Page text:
American folk music legend Pete Seeger died early Tuesday in a New York hospital of natural causes. He was 94.
Seeger wrote and sang some of the most important and memorable songs of the labor and civil rights movements, including civil rights anthem “We Shall Overcome.” The song’s royalties have gone to the We Shall Overcome Fund since 1966, which supports “projects that use arts, culture and community activism to organize for social, economic, and political justice to the benefit of African American communities.” They call the song a “worldwide anthem for freedom and justice.”
As a solo artist and a member of early folk group The Weavers, his other crucial contributions included “If I Had a Hammer,” “Where Have All the Flowers Gone,” and “Turn, Turn, Turn.” He wrote “Where Have All the Flowers Gone” in 1955, a time when he was under investigation by the House Un-American Activities Committee for Communist Party ties. He insisted that he had done no wrong, and testified:
I am not going to answer any questions as to my association, my philosophical or religious beliefs or my political beliefs, or how I voted in any election, or any of these private affairs. I think these are very improper questions for any American to be asked, especially under such compulsion as this. I would be very glad to tell you my life if you want to hear of it.
The popularity of folk music in the ’60s meant that groups like Peter, Paul, and Mary and The Byrds recorded Seeger’s songs and made them their own hits. I admit that I was way more familiar with The Byrds’ version of “Turn, Turn, Turn,” growing up, but Seeger wrote and sang the tune. His version is wonderfully affecting. It’s my favorite now.
Arlo Guthrie, Pete’s friend and frequent collaborator, left this beautiful message on Facebook this morning:
I let him know I was having trouble writing his obituary (as I’d been asked) but it seemed just so silly and I couldn’t think of anything that didn’t sound trite or plain stupid. “They’ll say something appropriate in the news,” we agreed. We laughed, we talked, and I took my leave about 9:30 last night.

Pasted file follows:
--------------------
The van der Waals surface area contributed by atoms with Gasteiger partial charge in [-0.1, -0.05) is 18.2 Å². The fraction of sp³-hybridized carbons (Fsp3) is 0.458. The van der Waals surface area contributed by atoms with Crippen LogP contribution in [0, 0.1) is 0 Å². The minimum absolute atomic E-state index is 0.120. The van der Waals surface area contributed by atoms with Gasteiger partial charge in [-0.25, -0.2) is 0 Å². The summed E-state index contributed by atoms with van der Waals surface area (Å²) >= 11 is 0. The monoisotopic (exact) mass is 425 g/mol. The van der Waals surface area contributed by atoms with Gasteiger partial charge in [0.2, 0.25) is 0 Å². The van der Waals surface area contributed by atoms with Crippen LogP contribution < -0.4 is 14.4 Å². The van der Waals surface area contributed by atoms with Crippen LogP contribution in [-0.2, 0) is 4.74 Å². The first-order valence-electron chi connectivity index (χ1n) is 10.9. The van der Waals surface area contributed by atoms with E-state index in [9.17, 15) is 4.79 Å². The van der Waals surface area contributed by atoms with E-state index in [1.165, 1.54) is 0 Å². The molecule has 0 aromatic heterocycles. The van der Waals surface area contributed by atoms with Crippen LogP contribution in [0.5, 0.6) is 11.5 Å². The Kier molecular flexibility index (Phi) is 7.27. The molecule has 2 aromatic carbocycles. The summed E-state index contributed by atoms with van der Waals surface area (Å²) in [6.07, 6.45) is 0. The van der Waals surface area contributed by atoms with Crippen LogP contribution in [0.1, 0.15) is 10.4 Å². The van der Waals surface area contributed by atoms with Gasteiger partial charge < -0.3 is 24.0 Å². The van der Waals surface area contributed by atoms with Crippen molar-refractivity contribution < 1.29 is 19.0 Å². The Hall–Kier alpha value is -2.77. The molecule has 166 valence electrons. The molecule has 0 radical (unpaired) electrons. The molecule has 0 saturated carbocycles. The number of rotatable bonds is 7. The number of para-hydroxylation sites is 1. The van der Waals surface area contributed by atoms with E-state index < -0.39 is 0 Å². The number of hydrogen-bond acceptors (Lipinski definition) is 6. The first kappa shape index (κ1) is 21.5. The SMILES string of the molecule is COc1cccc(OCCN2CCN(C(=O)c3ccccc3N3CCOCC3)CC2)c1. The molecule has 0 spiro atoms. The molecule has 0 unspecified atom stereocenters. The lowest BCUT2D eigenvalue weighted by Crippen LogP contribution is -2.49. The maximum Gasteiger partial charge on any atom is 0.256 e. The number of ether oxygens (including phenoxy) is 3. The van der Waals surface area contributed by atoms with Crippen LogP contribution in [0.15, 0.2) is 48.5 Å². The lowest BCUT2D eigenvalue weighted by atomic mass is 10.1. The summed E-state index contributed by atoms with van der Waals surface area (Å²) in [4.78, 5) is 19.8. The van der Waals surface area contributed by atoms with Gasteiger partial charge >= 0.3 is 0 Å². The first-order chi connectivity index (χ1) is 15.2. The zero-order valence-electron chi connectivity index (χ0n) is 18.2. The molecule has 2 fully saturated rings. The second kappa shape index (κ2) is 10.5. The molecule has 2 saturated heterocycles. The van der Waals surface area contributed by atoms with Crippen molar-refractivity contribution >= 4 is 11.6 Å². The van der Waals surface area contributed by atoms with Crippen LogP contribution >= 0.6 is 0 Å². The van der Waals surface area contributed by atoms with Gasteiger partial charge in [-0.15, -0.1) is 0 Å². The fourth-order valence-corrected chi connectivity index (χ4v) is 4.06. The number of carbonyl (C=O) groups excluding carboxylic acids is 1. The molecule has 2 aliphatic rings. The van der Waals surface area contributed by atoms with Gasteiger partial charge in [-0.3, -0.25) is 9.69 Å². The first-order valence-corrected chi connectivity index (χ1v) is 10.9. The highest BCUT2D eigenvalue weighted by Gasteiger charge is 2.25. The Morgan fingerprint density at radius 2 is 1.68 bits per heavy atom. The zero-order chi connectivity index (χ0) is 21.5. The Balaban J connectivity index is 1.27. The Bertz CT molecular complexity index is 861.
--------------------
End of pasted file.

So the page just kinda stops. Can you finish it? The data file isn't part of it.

“Arlo” he said, sounding just like the man I’ve known all of my life, “I guess I’ll see ya later.” I’ve always loved the rising and falling inflections in his voice. “Pete,” I said. “I guess we will.”
I turned off the light and closed my eyes and fell asleep until very early this morning, about 3 AM when the texts and phone calls started coming in from friends telling me Pete had passed away.
“Well, of course he passed away!” I’m telling everyone this morning. “But that doesn’t mean he’s gone.”
Pete Seeger’s list of awards for his music and activist contributions were many, which is only right for a man who worked so hard at his craft for almost a century, and on behalf of so many great causes. They included a Grammys® Lifetime Achievement Award, induction into the Rock and Roll Hall of Fame, and a 1994 National Medal of the Arts from President Bill Clinton. This kind of recognition is important, but what is arguably most affecting about his life is the way he used his talents and his voice to advance equality, justice, and equal treatment for other human beings. He performed with Bruce Springsteen, who claims him as an influence, at President Obama’s 2009 inauguration, and showed up at Occupy Wall Street in 2011 to sing “We Shall Overcome” with protesters.
He said in 2009:
“My job is to show folks there’s a lot of good music in this world, and if used right it may help to save the planet.”
You did that job above and beyond the call, Pete. Rest well, and thank you for your voice.
Image credit: Wikipedia